The bands are preferably painted on the exterior of the tube and correspond in color to the colors observed in an actual blood sample. Alternatively, the bands may be merely delineated by properly spaced lines painted or etched onto the tubular article. A printed reference card will be included with the standardized tube so as to inform the user of the cell counts which are preset on the standard. If the bands are painted on the tube, they may be painted on the inside or outside of the tube, and a fluorescent paint may be used. The etching may also be on the inside of the tube. Additionally, if desirable, the preset markings could be disposed on an insert which is positioned in the bore of the capillary tube.

An additional advantage in such a "standard" is that it could be varied to reflect changes in manufacturing tolerances of the capillary tube-insert combinations with which it is supplied. Changes in manufacturing tolerances between various batches could result in a difference in the number of cells per unit of axial dimension. This could be compensated for by including the described "standard" in each lot of said tubes, said "standard" allowing the reading instrument to be calibrated by the user.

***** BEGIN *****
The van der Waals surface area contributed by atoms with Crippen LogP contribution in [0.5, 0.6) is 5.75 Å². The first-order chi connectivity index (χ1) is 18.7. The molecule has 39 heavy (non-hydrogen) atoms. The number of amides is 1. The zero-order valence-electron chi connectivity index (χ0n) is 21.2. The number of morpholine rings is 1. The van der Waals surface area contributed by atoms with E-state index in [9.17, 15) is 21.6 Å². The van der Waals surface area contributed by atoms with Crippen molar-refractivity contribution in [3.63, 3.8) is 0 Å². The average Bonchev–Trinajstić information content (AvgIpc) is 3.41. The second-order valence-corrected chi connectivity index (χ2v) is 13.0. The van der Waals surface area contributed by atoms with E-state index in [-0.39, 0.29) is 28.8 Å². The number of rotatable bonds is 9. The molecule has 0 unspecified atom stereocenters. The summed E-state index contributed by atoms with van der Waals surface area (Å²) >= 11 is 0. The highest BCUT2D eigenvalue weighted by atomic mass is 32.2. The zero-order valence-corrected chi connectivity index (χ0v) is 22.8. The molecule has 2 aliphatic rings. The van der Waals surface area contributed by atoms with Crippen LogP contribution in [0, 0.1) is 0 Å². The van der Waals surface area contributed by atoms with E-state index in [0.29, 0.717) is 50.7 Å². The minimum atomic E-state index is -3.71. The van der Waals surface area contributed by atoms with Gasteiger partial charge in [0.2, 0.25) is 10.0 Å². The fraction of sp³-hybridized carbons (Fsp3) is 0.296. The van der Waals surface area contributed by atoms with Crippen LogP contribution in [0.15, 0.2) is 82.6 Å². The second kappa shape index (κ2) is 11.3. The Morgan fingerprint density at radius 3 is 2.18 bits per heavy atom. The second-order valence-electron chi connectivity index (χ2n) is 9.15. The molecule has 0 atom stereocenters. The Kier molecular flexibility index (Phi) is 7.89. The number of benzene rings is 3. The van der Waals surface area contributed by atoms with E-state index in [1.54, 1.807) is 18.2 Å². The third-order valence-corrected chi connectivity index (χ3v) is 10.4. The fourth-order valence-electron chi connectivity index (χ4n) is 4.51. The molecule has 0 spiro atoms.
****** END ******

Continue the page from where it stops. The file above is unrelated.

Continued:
Additionally, because of slightly different packing factors of layers resulting from the use of different intensities of centrifugation inherent in the use of different conventional blood centrifuges on the market, several lists of standard values corresponding to different centrifuging equipment can be used to calibrate the instrument for the particular centrifuge being used.

It is, therefore, an object of this invention to provide a device for determining whether a blood testing instrument is operating properly.